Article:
What happened to the days where you would earn some real money from savings account?

In the 1980s and 1990s, having a savings account used to be an investment, with interest rates ranging from 5% to 10% per annum. But guess what? 

Those Days Are Long Gone.

Today, you will be lucky to find a bank that pays more than 1.5% per annum. Some banks do, but there are strings attached such as: minimum balance, usage requirements, and other factors.

How Interest Rates Are Determined




Supply and Demand of Savings Accounts

When you deposit money in a savings account, it earns interest. The bank then lends the money out as loan to individuals and businesses. An interest is charged on the loan at a higher percentage than what you are given.

Most consumers value savings accounts as they are liquid and virtually risk-free. Banks offer this account because it gives them money to lend out as loans. When the bank needs more deposits, they raise interest rates to attract more deposits. When they want to reduce bank debits, they lower the rates.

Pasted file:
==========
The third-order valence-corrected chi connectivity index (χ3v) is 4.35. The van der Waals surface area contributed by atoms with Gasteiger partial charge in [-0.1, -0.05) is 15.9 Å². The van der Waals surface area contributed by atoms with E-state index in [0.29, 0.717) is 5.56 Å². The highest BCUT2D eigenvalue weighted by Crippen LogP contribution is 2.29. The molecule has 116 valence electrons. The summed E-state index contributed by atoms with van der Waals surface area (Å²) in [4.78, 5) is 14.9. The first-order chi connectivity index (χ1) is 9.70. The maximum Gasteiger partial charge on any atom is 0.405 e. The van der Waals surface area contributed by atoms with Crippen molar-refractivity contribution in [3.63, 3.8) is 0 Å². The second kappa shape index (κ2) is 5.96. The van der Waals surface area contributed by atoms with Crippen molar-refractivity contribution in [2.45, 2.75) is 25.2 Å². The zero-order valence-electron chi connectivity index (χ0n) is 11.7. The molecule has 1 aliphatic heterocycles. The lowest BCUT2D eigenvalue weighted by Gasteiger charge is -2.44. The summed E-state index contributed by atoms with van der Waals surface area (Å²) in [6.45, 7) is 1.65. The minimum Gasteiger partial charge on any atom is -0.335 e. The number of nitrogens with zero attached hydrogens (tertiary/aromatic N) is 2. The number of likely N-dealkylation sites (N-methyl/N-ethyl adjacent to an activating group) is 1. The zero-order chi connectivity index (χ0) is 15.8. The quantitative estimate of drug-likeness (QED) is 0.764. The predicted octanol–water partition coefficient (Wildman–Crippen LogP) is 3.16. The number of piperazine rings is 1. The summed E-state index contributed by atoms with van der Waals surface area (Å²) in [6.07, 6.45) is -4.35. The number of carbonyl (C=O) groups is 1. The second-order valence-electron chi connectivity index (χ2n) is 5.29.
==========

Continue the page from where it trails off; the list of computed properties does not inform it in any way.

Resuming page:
Government Interference

Among other responsibilities, the Federal Reserve (the Fed) is responsible for:

  • Loaning banks money at a rate referred to as the Federal Discount Rate
  • Controlling the rate at which banks lend out money to each other. This rate is known as the Federal Funds Rate. 

When the economy is weak, the Federal Reserve lowers the two interest rates to make it easier for banks to lend out money and to enable them to borrow from the government. As a result, banks offer loans at low rates to encourage borrowing. Borrowing increases consumer spending which drives about 70% of the economy, hence stimulate growth in the economy. 

When the economy is strong,  the Fed raises the rates to control inflation. Inflation is the rate at which costs of things increase. High inflation damages the economy, therefore, interest rates are likely to increase. 

The interest rate is currently low. The Federal Reserve wants as many consumers as possible to borrow money at low rates and start spending. 

It’s All About Economics

Interest rates are determined by the demand and supply of credit. When demand of credit is high, the rates are high, low demand equals to low interest rates. Conversely, increased supply of credit decreases the rates while a decrease in supply will increases them.

Caroline Wanjiru

May 25, 2020